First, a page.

| September 6, 1919|
The Pontefract by-election, 1919 was a parliamentary by-election held for the British House of Commons constituency of Pontefract in Yorkshire on 6 September 1919.
Pontefract by-election, 1919 Wikipedia
The by-election was caused by the death on 30 July 1919 of the sitting Coalition Liberal Member of Parliament, Sir Joseph Compton-Rickett. He was 72 years old. He had been an MP in the area since 1906 when he was elected for Osgoldcross. He had been Lloyd George's Paymaster General since 1916.
The Pontefract constituency had been Liberal since 1893 and Osgoldcross Liberal since 1885. At the General election in 1918, Compton-Rickett was re-elected with the support of the Coalition Government 'coupon'.
The by-election was a straight fight between Isaac Burns for the Labour Party, the nominee of the Yorkshire Miners' Association and 50-year-old Walter Forrest, a woollen manufacturer from Pudsey for the Coalition Government of Prime Minister David Lloyd George, although the Liberals apparently had some trouble in finding a candidate at first. The local Conservatives endorsed the candidacy of their Coalition partners and the Independent Asquithian Liberals did not bring a forward a candidate.
The health of the coal mining industry was an issue which Isaac Burns particularly sought to make his own against the background of a coal strike taking place in the area. He was hampered by the fact that although coal mining was a major industry in the area, the principal colliery towns had been attached to other constituencies in boundary changes and mining was not necessarily decisive as there were many other interests in the constituency. Agriculture dominated around Barkston Ash and there was shipping and coastal trades around Goole. Many in these industries were adversely affected by the coal strike and were unsympathetic to Burns and Labour as a result. Burns stated he was in favour of a number of Labour policies including equal adult franchise for both sexes, pensions for mothers and free secondary education for all. He was in favour of widespread nationalisation of industry and a programme of public works to keep down unemployment. He also wanted Home Rule for Ireland and local government for India.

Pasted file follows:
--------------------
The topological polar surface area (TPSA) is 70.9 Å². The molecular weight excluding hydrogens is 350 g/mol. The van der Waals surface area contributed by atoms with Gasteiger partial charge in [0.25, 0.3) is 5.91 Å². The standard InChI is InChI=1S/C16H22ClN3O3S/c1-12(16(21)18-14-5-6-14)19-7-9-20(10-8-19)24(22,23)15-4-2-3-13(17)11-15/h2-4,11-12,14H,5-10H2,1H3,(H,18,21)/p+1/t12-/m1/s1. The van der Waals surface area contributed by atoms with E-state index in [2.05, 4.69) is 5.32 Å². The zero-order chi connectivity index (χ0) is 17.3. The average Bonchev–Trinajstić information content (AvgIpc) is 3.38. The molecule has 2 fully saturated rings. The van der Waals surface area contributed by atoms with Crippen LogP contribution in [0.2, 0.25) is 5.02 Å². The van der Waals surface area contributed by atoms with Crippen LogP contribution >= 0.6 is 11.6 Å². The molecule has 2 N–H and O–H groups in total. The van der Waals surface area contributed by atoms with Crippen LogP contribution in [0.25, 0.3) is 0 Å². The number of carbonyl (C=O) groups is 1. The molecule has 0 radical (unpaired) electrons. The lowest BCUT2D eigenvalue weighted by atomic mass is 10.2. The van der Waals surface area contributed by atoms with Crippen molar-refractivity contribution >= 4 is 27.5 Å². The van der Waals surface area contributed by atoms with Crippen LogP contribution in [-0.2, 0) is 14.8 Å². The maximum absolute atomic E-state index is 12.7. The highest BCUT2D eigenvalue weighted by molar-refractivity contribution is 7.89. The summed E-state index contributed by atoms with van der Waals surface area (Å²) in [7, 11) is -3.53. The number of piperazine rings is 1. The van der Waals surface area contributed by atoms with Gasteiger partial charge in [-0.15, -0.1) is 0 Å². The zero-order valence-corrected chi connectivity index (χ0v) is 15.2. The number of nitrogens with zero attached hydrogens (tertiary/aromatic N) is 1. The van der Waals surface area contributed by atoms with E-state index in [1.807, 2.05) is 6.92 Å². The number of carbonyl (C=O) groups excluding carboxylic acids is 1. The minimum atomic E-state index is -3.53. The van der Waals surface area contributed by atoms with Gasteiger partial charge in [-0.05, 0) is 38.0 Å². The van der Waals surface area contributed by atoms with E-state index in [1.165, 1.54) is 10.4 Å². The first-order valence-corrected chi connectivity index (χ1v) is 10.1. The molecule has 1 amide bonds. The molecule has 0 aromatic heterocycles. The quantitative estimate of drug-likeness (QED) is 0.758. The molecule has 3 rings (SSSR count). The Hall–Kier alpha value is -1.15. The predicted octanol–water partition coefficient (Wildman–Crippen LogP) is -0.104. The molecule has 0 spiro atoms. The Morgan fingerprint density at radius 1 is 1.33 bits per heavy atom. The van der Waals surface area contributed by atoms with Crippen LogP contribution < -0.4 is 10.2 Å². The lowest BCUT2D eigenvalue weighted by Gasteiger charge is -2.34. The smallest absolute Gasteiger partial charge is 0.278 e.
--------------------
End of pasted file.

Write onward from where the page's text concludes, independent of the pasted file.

Walter Forrest set out his position on a number of questions at his meetings of both the local Coalition Liberals and Unionist parties. He was opposed to the nationalisation of the coal mines and conscription, in favour of some relaxation of the liquor laws for the benefit of working men and improved welfare for men disabled in the war; he was also in favour of the full restoration of trade and commerce as soon as conditions allowed, to increase output and living standards. He also strongly advocated economy and retrenchment but one of the Liberal MPs who visited the constituency to speak for him, Dr T J Macnamara the Secretary to the Admiralty, in a speech designed to protect the position of his Department and no doubt appeal to the patriotic feelings of working class and Unionist voters, was keen to point out that national security must take precedence over economy.
Forrest retained the seat for the government but with a reduced majority.